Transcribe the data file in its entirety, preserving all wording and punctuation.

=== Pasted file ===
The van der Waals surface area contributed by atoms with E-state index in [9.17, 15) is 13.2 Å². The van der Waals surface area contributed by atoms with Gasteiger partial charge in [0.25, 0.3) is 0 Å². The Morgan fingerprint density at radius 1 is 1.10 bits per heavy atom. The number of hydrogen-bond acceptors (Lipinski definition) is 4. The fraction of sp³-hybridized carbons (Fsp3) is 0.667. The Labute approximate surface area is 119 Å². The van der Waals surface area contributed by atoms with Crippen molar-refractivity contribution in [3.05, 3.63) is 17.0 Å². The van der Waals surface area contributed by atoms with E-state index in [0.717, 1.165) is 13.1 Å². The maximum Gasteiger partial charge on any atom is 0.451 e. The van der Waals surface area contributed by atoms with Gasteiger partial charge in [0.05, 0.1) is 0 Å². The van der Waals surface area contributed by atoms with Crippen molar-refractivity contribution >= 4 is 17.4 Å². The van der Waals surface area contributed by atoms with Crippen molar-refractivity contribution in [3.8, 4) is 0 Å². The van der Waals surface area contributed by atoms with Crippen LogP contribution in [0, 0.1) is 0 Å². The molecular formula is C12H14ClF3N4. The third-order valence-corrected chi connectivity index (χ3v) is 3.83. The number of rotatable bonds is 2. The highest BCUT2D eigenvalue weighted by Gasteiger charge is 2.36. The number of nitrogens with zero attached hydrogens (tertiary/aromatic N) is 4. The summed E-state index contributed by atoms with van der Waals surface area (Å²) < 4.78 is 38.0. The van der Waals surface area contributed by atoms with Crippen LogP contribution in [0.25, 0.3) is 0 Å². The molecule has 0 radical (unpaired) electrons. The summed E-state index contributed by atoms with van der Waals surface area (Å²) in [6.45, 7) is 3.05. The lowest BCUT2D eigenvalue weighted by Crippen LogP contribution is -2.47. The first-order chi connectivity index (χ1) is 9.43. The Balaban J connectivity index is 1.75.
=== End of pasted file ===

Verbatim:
The van der Waals surface area contributed by atoms with E-state index in [9.17, 15) is 13.2 Å². The van der Waals surface area contributed by atoms with Gasteiger partial charge in [0.25, 0.3) is 0 Å². The Morgan fingerprint density at radius 1 is 1.10 bits per heavy atom. The number of hydrogen-bond acceptors (Lipinski definition) is 4. The fraction of sp³-hybridized carbons (Fsp3) is 0.667. The Labute approximate surface area is 119 Å². The van der Waals surface area contributed by atoms with Crippen molar-refractivity contribution in [3.05, 3.63) is 17.0 Å². The van der Waals surface area contributed by atoms with E-state index in [0.717, 1.165) is 13.1 Å². The maximum Gasteiger partial charge on any atom is 0.451 e. The van der Waals surface area contributed by atoms with Gasteiger partial charge in [0.05, 0.1) is 0 Å². The van der Waals surface area contributed by atoms with Crippen molar-refractivity contribution >= 4 is 17.4 Å². The van der Waals surface area contributed by atoms with Crippen molar-refractivity contribution in [3.8, 4) is 0 Å². The van der Waals surface area contributed by atoms with Crippen LogP contribution in [0, 0.1) is 0 Å². The molecular formula is C12H14ClF3N4. The third-order valence-corrected chi connectivity index (χ3v) is 3.83. The number of rotatable bonds is 2. The highest BCUT2D eigenvalue weighted by Gasteiger charge is 2.36. The number of nitrogens with zero attached hydrogens (tertiary/aromatic N) is 4. The summed E-state index contributed by atoms with van der Waals surface area (Å²) < 4.78 is 38.0. The van der Waals surface area contributed by atoms with Crippen LogP contribution in [0.25, 0.3) is 0 Å². The molecule has 0 radical (unpaired) electrons. The summed E-state index contributed by atoms with van der Waals surface area (Å²) in [6.45, 7) is 3.05. The lowest BCUT2D eigenvalue weighted by Crippen LogP contribution is -2.47. The first-order chi connectivity index (χ1) is 9.43. The Balaban J connectivity index is 1.75.